verb (used with object)
to destroy or ruin (a building or other structure), especially on purpose; tear down; raze.
to put an end to; destroy; explode: The results of his research demolished many theories.
to lay waste to; ruin utterly: The fire demolished the area.
Informal. to devour completely: We simply demolished that turkey.

1560–70; < Middle French démoliss-, stem of démolir < Latin dēmōlīrī to destroy, equivalent to dē- de- + mōlīrī to set in motion, struggle (mōl(ēs) mass, bulk + -īrī infinitive suffix)

demolisher, noun
demolishment, noun
half-demolished, adjective
undemolished, adjective

1. level, wreck, bulldoze. See destroy. Unabridged
Based on the Random House Dictionary, © Random House, Inc. 2014.
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World English Dictionary
demolish (dɪˈmɒlɪʃ)
1.  to tear down or break up (buildings, etc)
2.  to destroy; put an end to (an argument, etc)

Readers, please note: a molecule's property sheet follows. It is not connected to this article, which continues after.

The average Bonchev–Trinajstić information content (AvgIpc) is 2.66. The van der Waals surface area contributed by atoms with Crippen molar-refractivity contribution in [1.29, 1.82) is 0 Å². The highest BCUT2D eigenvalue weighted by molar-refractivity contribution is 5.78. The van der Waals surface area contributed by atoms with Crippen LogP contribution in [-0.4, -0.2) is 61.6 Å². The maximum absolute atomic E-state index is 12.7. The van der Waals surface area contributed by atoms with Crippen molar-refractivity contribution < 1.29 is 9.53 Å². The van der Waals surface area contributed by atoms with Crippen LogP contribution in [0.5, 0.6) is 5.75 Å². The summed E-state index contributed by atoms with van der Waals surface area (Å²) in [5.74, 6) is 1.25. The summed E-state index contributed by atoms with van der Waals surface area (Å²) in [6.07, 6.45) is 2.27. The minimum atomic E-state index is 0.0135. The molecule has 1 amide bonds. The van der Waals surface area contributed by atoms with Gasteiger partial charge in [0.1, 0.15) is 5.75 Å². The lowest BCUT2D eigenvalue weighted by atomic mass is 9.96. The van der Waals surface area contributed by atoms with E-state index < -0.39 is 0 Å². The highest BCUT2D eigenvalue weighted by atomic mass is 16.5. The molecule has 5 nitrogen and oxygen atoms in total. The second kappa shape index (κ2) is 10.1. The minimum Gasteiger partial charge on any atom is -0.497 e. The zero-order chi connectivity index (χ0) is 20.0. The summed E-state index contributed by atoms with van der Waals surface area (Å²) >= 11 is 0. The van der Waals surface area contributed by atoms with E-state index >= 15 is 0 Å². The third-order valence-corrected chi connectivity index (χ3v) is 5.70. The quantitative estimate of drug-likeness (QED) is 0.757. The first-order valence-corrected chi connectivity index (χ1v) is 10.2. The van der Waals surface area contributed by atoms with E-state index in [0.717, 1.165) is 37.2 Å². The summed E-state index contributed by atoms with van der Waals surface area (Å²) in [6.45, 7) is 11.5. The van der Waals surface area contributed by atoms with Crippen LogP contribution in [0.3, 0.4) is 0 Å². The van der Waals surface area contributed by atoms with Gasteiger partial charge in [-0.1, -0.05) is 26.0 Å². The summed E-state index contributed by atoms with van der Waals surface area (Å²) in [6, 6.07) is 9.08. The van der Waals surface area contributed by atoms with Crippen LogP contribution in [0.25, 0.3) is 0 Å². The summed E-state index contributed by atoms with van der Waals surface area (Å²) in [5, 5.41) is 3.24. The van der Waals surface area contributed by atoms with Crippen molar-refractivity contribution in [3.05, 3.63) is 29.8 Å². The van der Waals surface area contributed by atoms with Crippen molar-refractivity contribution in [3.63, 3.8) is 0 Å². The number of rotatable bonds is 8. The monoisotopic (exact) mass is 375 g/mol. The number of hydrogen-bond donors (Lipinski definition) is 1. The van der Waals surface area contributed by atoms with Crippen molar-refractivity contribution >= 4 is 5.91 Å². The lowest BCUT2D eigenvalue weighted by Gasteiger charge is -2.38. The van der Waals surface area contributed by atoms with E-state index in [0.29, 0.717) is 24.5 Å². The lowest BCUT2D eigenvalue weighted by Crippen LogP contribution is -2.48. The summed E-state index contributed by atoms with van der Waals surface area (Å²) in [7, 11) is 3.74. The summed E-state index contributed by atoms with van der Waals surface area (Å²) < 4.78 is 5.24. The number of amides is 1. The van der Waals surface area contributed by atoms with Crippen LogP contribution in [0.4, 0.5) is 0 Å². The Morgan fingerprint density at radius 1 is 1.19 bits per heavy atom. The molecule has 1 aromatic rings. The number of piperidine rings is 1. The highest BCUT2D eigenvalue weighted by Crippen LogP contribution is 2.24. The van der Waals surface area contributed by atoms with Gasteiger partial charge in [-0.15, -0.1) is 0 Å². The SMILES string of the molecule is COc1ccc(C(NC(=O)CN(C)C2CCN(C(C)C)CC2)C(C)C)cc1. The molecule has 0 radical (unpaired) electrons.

3.  facetious to eat up: she demolished the whole cake!
[C16: from French démolir, from Latin dēmōlīrī to throw down, destroy, from de- + mōlīrī to strive, toil, construct, from mōles mass, bulk]

Collins English Dictionary - Complete & Unabridged 10th Edition
2009 © William Collins Sons & Co. Ltd. 1979, 1986 © HarperCollins
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Word Origin & History

1560s, from M.Fr. demoliss-, stem of demolir "to destroy, tear down" (late 14c.), from L. demoliri "tear down," from de- "down" + moliri "build, construct," from moles (gen. molis) "massive structure."
Online Etymology Dictionary, © 2010 Douglas Harper
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Example sentences
But they are not protected from eviction if the landlord gets approval to
  demolish the building.
Preservationists had fought a plan to demolish the building, according to the
Its easier to demolish seats then to change a trade tariff.
Costs of decommissioning demolish the economics of nuclear power.
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